On July 31, 2006, the Internal Revenue Service issued final regulations concerning the rules that must be met for employer contributions to eligible employees’ Health Savings Accounts (HSAs) to be treated as comparable. According to Treas. Reg. 54.4980G, employer contributions to HSAs that are not comparable subject the employer to excise taxes.
For contributions made January 1, 2007 and after, employers that elect to make contributions to their employees’ HSAs are required to make comparable contributions for all employees who:
Are eligible individuals enrolled in a high deductible health plan (HDHP);
Are in the same category of employment; and
Have the same category of coverage.
Note that the comparability rules apply separately to each of the following four categories of employment:
current full-time employees,
current part-time employees (i.e., working less than 30 hours per week),
former employees other than individuals on COBRA coverage, and
collectively bargained employees.
Categories of HDHP coverage:
self-only coverage, and
family coverage to include the following tiers:
self plus one,
self plus two,
self plus three or more.
An employer can make different contributions (i.e. a different dollar amount or a different percentage of the HDHP deductible) for each of these three categories, so long as the contribution for the self-plus-three-or-more category is not less than the contribution for self-plus-two, which is not less than the contribution for self-plus-one.
In order to be considered comparable, an employer’s contributions to an HSA must be the same dollar amount or the same percentage of the HDHP deductible for every eligible employee in the same category of employment and category of coverage.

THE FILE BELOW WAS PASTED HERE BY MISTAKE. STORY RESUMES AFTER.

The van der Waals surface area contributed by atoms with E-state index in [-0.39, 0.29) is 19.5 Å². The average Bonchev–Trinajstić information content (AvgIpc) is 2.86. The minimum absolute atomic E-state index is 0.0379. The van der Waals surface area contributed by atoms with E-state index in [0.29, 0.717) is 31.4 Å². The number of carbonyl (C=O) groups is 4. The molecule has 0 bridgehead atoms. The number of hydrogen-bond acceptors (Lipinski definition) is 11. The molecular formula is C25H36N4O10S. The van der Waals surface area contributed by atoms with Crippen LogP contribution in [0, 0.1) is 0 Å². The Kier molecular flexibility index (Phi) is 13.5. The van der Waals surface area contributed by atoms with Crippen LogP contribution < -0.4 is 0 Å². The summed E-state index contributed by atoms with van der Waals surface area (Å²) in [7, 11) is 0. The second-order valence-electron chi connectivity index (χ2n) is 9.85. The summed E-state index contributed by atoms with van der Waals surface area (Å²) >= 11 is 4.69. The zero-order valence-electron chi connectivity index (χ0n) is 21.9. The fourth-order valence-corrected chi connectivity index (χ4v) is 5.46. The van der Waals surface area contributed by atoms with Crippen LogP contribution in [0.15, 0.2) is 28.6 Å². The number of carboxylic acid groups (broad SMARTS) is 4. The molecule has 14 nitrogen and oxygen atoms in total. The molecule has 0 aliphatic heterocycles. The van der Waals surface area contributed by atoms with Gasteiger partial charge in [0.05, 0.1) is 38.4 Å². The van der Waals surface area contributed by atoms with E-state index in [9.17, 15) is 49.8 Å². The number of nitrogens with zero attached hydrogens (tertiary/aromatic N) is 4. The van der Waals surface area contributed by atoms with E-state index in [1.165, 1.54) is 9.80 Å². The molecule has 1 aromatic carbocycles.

Employers can choose the employment and coverage categories for which they will make HSA contributions. For example, an employer could contribute to the HSAs of full-time employees, but not part-time or former employees. Also an employer could choose to contribute to the HSAs of employees with family coverage, but not to the HSAs of employees with single-only coverage (or vice versa).
Employers also can choose to vary the level of contributions by employment or coverage category. For example, an employer may contribute higher amounts (or percentage) to full-time employees with family coverage than to full-time employees with single-only coverage. Similarly, an employer could contribute a higher amount to full-time employees with single-only coverage than to part-time employees with single-only coverage. Combining the employment and coverage categories allows an employer to have a maximum of six different contribution levels. The proposed rules, however, do clearly provide that these are the exclusive categories for comparability testing.
For contributions beginning January 1, 2007 and forward, the rule allows greater contributions for non-highly compensated (lower paid) employees without violating the HSA comparability rule for employer contributions made outside of a Section 125 cafeteria plan. Highly compensated employees typically have more than five percent company ownership during the current or previous plan year or have annual compensation of more than $95,000 (indexed for 2006) in the previous plan year.